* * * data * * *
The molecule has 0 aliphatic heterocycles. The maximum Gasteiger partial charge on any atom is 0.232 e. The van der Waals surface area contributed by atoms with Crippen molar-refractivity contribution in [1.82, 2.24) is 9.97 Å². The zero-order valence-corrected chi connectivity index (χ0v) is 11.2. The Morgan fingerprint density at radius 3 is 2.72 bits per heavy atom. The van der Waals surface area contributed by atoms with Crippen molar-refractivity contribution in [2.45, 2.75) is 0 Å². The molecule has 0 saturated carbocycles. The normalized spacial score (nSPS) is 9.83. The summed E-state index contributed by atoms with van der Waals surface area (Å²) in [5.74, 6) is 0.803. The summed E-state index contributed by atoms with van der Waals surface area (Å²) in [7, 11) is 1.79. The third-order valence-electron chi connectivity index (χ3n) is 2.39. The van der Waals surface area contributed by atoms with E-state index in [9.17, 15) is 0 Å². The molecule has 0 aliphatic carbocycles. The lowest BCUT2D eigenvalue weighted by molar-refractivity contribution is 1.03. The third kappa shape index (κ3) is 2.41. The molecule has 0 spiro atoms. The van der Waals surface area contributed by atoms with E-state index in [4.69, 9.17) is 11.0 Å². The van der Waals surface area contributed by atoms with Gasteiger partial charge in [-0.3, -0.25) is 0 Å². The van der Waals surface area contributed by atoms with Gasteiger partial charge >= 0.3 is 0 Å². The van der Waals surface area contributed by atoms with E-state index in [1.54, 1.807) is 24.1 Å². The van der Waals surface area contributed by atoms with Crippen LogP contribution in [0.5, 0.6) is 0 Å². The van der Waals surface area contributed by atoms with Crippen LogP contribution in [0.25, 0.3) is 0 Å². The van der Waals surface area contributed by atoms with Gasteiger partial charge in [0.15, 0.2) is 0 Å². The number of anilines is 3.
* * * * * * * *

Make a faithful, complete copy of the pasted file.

The molecule has 0 aliphatic heterocycles. The maximum Gasteiger partial charge on any atom is 0.232 e. The van der Waals surface area contributed by atoms with Crippen molar-refractivity contribution in [1.82, 2.24) is 9.97 Å². The zero-order valence-corrected chi connectivity index (χ0v) is 11.2. The Morgan fingerprint density at radius 3 is 2.72 bits per heavy atom. The van der Waals surface area contributed by atoms with Crippen molar-refractivity contribution in [2.45, 2.75) is 0 Å². The molecule has 0 saturated carbocycles. The normalized spacial score (nSPS) is 9.83. The summed E-state index contributed by atoms with van der Waals surface area (Å²) in [5.74, 6) is 0.803. The summed E-state index contributed by atoms with van der Waals surface area (Å²) in [7, 11) is 1.79. The third-order valence-electron chi connectivity index (χ3n) is 2.39. The van der Waals surface area contributed by atoms with E-state index in [9.17, 15) is 0 Å². The molecule has 0 aliphatic carbocycles. The lowest BCUT2D eigenvalue weighted by molar-refractivity contribution is 1.03. The third kappa shape index (κ3) is 2.41. The molecule has 0 spiro atoms. The van der Waals surface area contributed by atoms with E-state index in [4.69, 9.17) is 11.0 Å². The van der Waals surface area contributed by atoms with Gasteiger partial charge in [-0.3, -0.25) is 0 Å². The van der Waals surface area contributed by atoms with Gasteiger partial charge >= 0.3 is 0 Å². The van der Waals surface area contributed by atoms with E-state index in [1.54, 1.807) is 24.1 Å². The van der Waals surface area contributed by atoms with Crippen LogP contribution in [0.5, 0.6) is 0 Å². The van der Waals surface area contributed by atoms with Crippen LogP contribution in [0.25, 0.3) is 0 Å². The van der Waals surface area contributed by atoms with Gasteiger partial charge in [0.15, 0.2) is 0 Å². The number of anilines is 3.